Articles | lifts

| October 21, 2016

Strength training is quite popular these days, and is getting more popular as people realize the benefits of approaching their exercise program with a definite goal in mind. Stronger is more useful. Stronger is better. Stronger even looks better. And stronger is a straightforward process – lift a little more weight today than you did last time, and keep doing so for as long as possible.

But as simple as this process is, it can become unnecessarily complicated without a basic understanding of the nature of the exercises that make you strong most efficiently. 

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Mark Rippetoe | October 14, 2016

One of the most persistent myths in the entire panoply of conventional exercise wisdom is that squats below parallel are somehow bad for the knees. This old saw is mindlessly repeated by poorly-informed orthopedic surgeons, physical therapists, and chiropractors all over the world. Better-informed professionals such as productive strength coaches, weightlifters and powerlifters, and those willing to examine the anatomy of the knees and hips for more than just a minute or two know better. Here are four reasons why.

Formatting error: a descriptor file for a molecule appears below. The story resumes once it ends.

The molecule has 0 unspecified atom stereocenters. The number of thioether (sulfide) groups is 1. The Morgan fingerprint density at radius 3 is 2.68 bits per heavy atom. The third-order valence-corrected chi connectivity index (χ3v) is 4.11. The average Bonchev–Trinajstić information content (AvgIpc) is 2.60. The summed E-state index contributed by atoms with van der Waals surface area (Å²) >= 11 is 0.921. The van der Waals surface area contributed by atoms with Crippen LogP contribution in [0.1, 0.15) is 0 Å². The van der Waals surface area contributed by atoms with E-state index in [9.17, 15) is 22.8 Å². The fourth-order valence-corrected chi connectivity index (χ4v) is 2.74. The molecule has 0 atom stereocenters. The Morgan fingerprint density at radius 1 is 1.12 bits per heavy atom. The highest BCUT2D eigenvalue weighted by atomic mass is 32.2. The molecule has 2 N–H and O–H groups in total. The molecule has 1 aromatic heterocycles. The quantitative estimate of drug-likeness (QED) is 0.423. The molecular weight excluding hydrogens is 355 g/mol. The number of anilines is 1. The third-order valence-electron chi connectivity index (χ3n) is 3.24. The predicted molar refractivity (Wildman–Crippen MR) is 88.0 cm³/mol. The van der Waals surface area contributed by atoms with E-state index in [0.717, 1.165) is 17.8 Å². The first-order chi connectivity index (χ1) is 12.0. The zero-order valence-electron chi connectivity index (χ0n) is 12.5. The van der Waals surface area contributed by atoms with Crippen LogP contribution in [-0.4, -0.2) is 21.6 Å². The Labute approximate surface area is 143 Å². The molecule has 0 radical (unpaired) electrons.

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Jordan Feigenbaum, MD, SSC | August 03, 2016

The grip in the deadlift is an often overlooked yet crucial piece of the puzzle when it comes to performance and the subsequent gainzZz from the lift. In the 2nd installment of The Problem series, we’ll discuss the intricacies of gripping the bar in the deadlift, and what to do about it.

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Jordan Feigenbaum, MD, SSC | June 22, 2016

"The Elbow Problem – when a lifter raises his elbows up too far during a squat – has the potential to produce numerous deleterious effects on the squat, including movement of the barbell on the back, sub-optimal back angle, flexion of the thoracic spine, and elbow/upper limb pain."

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